Never Underestimate An Old Lady Who Loves Dogs Shirt

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Never Underestimate An Old Lady Who Loves Dogs Shirt

To further investigate the evolutionary history of PCDs, we generated low-coverage (~0.005 to 2.0×) nuclear genome sequences from seven PCDs sampled in six locations in North America from time frames spanning ~9000 years (table S1). We analyzed these nuclear data alongside publicly available datasets including 45 modern canid whole genomes sampled from Eurasia and the Americas (table S2) (13–16). A neighbor-joining tree constructed by using single-nucleotide polymorphisms (SNPs) revealed that, like the mitogenome phylogeny, PCDs clustered in a distinct monophyletic lineage that is more closely related to dogs than to either Eurasian or North American wolves (Fig. 1C). Furthermore, our nuclear genome analysis indicated that the closest-related sister clade to PCDs consists of modern Arctic dogs from the Americas (including Alaskan malamutes, Greenland dogs, and Alaskan huskies) and Eurasia (Siberian huskies) (Fig. 1C). Treemix (3) (Fig. 1D), outgroup f3 statistics (fig. S13), and D statistics (figs. S14 and S15) also supported this phylogenetic structure. Combined, our mitochondrial and nuclear results indicate that PCDs were not domesticated in situ from North American wolves but were instead introduced by people into the Americas via Beringia from a population related to modern Arctic dogs.

Never Underestimate An Old Lady Who Loves Dogs Shirt6
Never Underestimate An Old Lady Who Loves Dogs Shirt6
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Never Underestimate An Old Lady Who Loves Dogs Shirt9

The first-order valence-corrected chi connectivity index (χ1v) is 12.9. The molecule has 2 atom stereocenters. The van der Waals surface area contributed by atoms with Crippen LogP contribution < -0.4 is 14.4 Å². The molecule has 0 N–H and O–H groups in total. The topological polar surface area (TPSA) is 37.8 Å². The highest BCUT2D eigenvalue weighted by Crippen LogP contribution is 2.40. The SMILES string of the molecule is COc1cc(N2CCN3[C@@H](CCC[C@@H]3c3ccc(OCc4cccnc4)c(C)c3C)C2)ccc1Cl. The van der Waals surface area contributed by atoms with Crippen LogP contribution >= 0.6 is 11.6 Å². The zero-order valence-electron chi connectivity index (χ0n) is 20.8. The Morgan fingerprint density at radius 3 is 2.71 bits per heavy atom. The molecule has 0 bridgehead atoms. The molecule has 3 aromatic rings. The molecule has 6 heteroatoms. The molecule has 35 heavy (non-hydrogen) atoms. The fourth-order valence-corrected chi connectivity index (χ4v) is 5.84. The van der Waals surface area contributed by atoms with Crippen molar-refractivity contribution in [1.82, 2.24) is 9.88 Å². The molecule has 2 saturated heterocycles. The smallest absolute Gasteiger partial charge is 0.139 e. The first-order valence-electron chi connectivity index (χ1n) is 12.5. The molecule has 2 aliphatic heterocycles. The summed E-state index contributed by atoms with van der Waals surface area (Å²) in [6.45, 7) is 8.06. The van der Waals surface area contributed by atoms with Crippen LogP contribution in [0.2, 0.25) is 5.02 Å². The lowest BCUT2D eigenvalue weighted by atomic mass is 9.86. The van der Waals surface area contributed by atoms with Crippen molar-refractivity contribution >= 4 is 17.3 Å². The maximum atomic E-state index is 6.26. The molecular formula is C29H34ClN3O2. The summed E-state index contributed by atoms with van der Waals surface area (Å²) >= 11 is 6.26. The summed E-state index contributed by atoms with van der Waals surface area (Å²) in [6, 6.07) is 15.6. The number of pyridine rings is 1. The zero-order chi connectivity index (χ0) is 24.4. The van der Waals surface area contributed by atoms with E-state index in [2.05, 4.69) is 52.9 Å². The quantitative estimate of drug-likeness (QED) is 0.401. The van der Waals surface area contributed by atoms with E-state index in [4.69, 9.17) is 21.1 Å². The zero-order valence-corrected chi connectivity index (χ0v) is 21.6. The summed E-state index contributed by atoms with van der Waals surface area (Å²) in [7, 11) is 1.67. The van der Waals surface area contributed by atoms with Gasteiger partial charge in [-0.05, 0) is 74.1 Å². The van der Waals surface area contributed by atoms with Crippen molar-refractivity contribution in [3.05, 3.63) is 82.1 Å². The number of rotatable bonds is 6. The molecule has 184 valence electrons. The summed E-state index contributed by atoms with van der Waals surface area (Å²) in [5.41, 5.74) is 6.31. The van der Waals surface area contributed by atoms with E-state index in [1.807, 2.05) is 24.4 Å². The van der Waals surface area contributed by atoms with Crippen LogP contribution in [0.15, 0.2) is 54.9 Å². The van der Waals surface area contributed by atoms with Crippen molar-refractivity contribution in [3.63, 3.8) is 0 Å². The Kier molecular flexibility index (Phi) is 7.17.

Never Underestimate An Old Lady Who Loves Dogs Shirt

We sequenced complete mitochondrial genomes (mitogenomes) from 71 archaeological dog remains collected in North America and Siberia (Fig. 1A and table S1) and analyzed these with 145 mitogenomes derived from a global dataset of modern and ancient canids (3). A phylogenetic tree constructed from the mitogenomes indicated that all sampled precontact dogs (PCDs) (from time frames spanning ~9000 years) formed a monophyletic group within dog haplogroup A (Fig. 1B and figs. S3 and S6). This analysis indicated that the mitochondrial lineage most closely related to the PCD clade is that of the ~9000-year-old population of dogs from Zhokhov Island in Eastern Siberia (3) (Fig. 1B and figs. S3 and S6). In addition, molecular clock analyses suggest that all PCDs share a common ancestor that lived ~14,600 years ago [95% highest posterior density (HPD), 16,484 to 12,965 years ago] (Fig. 1B and fig. S6), which had diverged from an ancestor shared with the Zhokhov Island dogs ~1000 years earlier (95% HPD, 17,646 to 13,739 years ago) (Fig. 1B and fig. S6). These time frames are broadly coincident with early migrations into the Americas (10–12)

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Never Underestimate An Old Lady Who Loves Dogs 7
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